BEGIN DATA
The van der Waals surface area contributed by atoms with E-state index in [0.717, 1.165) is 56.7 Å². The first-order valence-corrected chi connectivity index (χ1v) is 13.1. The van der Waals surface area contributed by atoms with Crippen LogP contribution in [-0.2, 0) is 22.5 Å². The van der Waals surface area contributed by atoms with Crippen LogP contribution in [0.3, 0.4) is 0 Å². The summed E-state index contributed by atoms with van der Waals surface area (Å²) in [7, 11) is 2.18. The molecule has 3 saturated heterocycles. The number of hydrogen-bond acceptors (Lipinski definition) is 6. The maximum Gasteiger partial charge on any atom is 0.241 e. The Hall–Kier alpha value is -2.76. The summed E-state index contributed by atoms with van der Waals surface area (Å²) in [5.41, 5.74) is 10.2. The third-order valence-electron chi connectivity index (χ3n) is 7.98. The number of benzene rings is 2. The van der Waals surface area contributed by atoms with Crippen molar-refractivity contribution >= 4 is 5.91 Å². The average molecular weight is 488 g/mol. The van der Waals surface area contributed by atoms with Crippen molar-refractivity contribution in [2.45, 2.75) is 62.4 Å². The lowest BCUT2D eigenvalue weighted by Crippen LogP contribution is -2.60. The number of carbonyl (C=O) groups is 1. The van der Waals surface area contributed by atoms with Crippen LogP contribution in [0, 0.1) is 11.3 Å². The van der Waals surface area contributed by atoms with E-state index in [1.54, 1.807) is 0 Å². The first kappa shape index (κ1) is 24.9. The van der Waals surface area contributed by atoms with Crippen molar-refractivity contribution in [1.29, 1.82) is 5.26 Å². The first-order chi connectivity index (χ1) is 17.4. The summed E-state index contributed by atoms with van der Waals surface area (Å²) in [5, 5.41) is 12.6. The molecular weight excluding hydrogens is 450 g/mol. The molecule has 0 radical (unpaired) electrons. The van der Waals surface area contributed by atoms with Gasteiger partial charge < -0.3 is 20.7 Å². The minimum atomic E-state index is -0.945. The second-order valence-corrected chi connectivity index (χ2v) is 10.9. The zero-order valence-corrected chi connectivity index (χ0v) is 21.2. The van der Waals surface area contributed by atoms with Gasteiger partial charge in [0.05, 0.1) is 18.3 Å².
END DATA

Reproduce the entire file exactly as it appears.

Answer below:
The van der Waals surface area contributed by atoms with E-state index in [0.717, 1.165) is 56.7 Å². The first-order valence-corrected chi connectivity index (χ1v) is 13.1. The van der Waals surface area contributed by atoms with Crippen LogP contribution in [-0.2, 0) is 22.5 Å². The van der Waals surface area contributed by atoms with Crippen LogP contribution in [0.3, 0.4) is 0 Å². The summed E-state index contributed by atoms with van der Waals surface area (Å²) in [7, 11) is 2.18. The molecule has 3 saturated heterocycles. The number of hydrogen-bond acceptors (Lipinski definition) is 6. The maximum Gasteiger partial charge on any atom is 0.241 e. The Hall–Kier alpha value is -2.76. The summed E-state index contributed by atoms with van der Waals surface area (Å²) in [5.41, 5.74) is 10.2. The third-order valence-electron chi connectivity index (χ3n) is 7.98. The number of benzene rings is 2. The van der Waals surface area contributed by atoms with Crippen molar-refractivity contribution >= 4 is 5.91 Å². The average molecular weight is 488 g/mol. The van der Waals surface area contributed by atoms with Crippen molar-refractivity contribution in [2.45, 2.75) is 62.4 Å². The lowest BCUT2D eigenvalue weighted by Crippen LogP contribution is -2.60. The number of carbonyl (C=O) groups is 1. The van der Waals surface area contributed by atoms with Crippen LogP contribution in [0, 0.1) is 11.3 Å². The van der Waals surface area contributed by atoms with E-state index in [1.54, 1.807) is 0 Å². The first kappa shape index (κ1) is 24.9. The van der Waals surface area contributed by atoms with Crippen molar-refractivity contribution in [1.29, 1.82) is 5.26 Å². The first-order chi connectivity index (χ1) is 17.4. The summed E-state index contributed by atoms with van der Waals surface area (Å²) in [5, 5.41) is 12.6. The molecular weight excluding hydrogens is 450 g/mol. The molecule has 0 radical (unpaired) electrons. The van der Waals surface area contributed by atoms with Gasteiger partial charge < -0.3 is 20.7 Å². The minimum atomic E-state index is -0.945. The second-order valence-corrected chi connectivity index (χ2v) is 10.9. The zero-order valence-corrected chi connectivity index (χ0v) is 21.2. The van der Waals surface area contributed by atoms with Gasteiger partial charge in [0.05, 0.1) is 18.3 Å².